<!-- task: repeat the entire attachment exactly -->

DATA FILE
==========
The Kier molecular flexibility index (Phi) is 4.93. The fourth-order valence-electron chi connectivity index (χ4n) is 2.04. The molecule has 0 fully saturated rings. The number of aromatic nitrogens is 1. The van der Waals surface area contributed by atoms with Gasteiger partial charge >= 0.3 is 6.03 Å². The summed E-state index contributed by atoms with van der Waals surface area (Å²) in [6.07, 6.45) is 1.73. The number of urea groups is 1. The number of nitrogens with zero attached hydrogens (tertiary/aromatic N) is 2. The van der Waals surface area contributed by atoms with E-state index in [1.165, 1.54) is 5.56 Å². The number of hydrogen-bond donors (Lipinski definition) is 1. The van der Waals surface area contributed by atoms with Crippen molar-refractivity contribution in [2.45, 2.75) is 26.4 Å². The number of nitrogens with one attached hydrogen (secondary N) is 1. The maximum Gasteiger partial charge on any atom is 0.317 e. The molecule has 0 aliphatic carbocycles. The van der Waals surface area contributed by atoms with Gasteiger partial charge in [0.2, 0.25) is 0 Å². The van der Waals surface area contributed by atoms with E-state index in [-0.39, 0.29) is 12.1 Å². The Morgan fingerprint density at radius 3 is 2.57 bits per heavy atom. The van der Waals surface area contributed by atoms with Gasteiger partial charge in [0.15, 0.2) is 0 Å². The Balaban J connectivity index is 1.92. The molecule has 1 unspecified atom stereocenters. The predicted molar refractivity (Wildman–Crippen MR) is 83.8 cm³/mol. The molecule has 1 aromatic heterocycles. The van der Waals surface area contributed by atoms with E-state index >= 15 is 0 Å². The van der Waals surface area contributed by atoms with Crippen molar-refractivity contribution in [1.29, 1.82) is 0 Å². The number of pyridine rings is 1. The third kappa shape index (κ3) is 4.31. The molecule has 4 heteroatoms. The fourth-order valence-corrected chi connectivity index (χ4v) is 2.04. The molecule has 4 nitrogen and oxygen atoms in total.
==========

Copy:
The Kier molecular flexibility index (Phi) is 4.93. The fourth-order valence-electron chi connectivity index (χ4n) is 2.04. The molecule has 0 fully saturated rings. The number of aromatic nitrogens is 1. The van der Waals surface area contributed by atoms with Gasteiger partial charge >= 0.3 is 6.03 Å². The summed E-state index contributed by atoms with van der Waals surface area (Å²) in [6.07, 6.45) is 1.73. The number of urea groups is 1. The number of nitrogens with zero attached hydrogens (tertiary/aromatic N) is 2. The van der Waals surface area contributed by atoms with E-state index in [1.165, 1.54) is 5.56 Å². The number of hydrogen-bond donors (Lipinski definition) is 1. The van der Waals surface area contributed by atoms with Crippen molar-refractivity contribution in [2.45, 2.75) is 26.4 Å². The number of nitrogens with one attached hydrogen (secondary N) is 1. The maximum Gasteiger partial charge on any atom is 0.317 e. The molecule has 0 aliphatic carbocycles. The van der Waals surface area contributed by atoms with Gasteiger partial charge in [0.2, 0.25) is 0 Å². The van der Waals surface area contributed by atoms with E-state index in [-0.39, 0.29) is 12.1 Å². The Morgan fingerprint density at radius 3 is 2.57 bits per heavy atom. The van der Waals surface area contributed by atoms with Gasteiger partial charge in [0.15, 0.2) is 0 Å². The Balaban J connectivity index is 1.92. The molecule has 1 unspecified atom stereocenters. The predicted molar refractivity (Wildman–Crippen MR) is 83.8 cm³/mol. The molecule has 1 aromatic heterocycles. The van der Waals surface area contributed by atoms with E-state index >= 15 is 0 Å². The van der Waals surface area contributed by atoms with Crippen molar-refractivity contribution in [1.29, 1.82) is 0 Å². The number of pyridine rings is 1. The third kappa shape index (κ3) is 4.31. The molecule has 4 heteroatoms. The fourth-order valence-corrected chi connectivity index (χ4v) is 2.04. The molecule has 4 nitrogen and oxygen atoms in total.